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The Occupational Safety and Health Administration (OSHA) is responsible for ensuring that employers provide a safe and healthy workplace for their employees. OSHA violations occur when an employer fails to comply with OSHA standards, which can result in significant penalties and fines.

Common OSHA Violations

The top 10 OSHA violations for the fiscal year 2021 were fall protection, hazard communication, scaffolding, respiratory protection, ladders, lockout/tagout, powered industrial trucks, fall protection training requirements, machine guarding, and eye and face protection. These violations are not new and have been on the list for several years, indicating that employers are still struggling to comply with these OSHA standards.

Fall protection is the most common OSHA violation, accounting for 21.6% of all violations. This includes failure to provide proper guardrails or fall protection systems when working at heights. The second most common violation is hazard communication, which includes failure to properly label hazardous chemicals and provide appropriate safety data sheets to employees.

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OSHA Penalties

OSHA penalties can be significant and can have a major impact on a company’s bottom line. OSHA has increased the maximum penalties for violations to adjust for inflation. Penalties for serious violations can be up to $15,625 per violation. Willful violations, which occur when an employer intentionally disregards OSHA standards, can result in penalties of up to $156,259 per violation. Repeat violations can also result in penalties of up to $156,259 per violation.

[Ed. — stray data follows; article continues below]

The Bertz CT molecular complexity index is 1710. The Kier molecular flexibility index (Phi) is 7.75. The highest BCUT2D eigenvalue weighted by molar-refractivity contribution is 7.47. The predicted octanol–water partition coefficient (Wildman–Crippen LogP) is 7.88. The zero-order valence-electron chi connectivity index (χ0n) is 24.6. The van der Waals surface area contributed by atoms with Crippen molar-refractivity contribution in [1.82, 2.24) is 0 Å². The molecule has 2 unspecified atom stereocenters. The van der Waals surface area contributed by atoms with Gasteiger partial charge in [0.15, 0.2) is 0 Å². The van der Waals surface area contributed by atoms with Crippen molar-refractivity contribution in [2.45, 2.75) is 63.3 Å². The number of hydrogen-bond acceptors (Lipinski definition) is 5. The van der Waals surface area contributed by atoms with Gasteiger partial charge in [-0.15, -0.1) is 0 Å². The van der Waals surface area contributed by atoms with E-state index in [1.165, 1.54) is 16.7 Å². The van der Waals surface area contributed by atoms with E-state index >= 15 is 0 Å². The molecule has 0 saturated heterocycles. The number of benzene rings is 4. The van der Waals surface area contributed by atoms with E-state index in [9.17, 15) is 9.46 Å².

In addition to fines, OSHA penalties can also result in negative publicity and damage to a company’s reputation. Employers who are found to be in violation of OSHA standards can also be required to post a notice at the worksite informing employees of the violation.

In addition to increasing penalties, OSHA has also announced new enforcement policies. According to the National Law Review, OSHA will focus on “high-impact inspections” and prioritize inspections at high-hazard industries and worksites with a history of OSHA violations. OSHA will also increase its use of the “rapid response investigation” process, which allows OSHA to quickly investigate serious accidents and incidents.

Addressing OSHA Violations

Employers who violate OSHA standards should take immediate steps to correct any violations and develop a plan to prevent future violations. This may include providing additional training to employees, conducting regular safety inspections, and implementing new safety policies and procedures. OSHA violations can have serious consequences for employers, including significant fines and damage to their reputation. The most common OSHA violations indicate that employers are still struggling to comply with OSHA standards. Employers should take steps to prevent OSHA violations, including providing training to employees, conducting regular safety inspections, and implementing new safety policies and procedures. By prioritizing workplace safety, employers can avoid OSHA violations and create a safer and healthier workplace for their employees.

For assistance navigating OSHA violations and penalties, contact Rafii Law.

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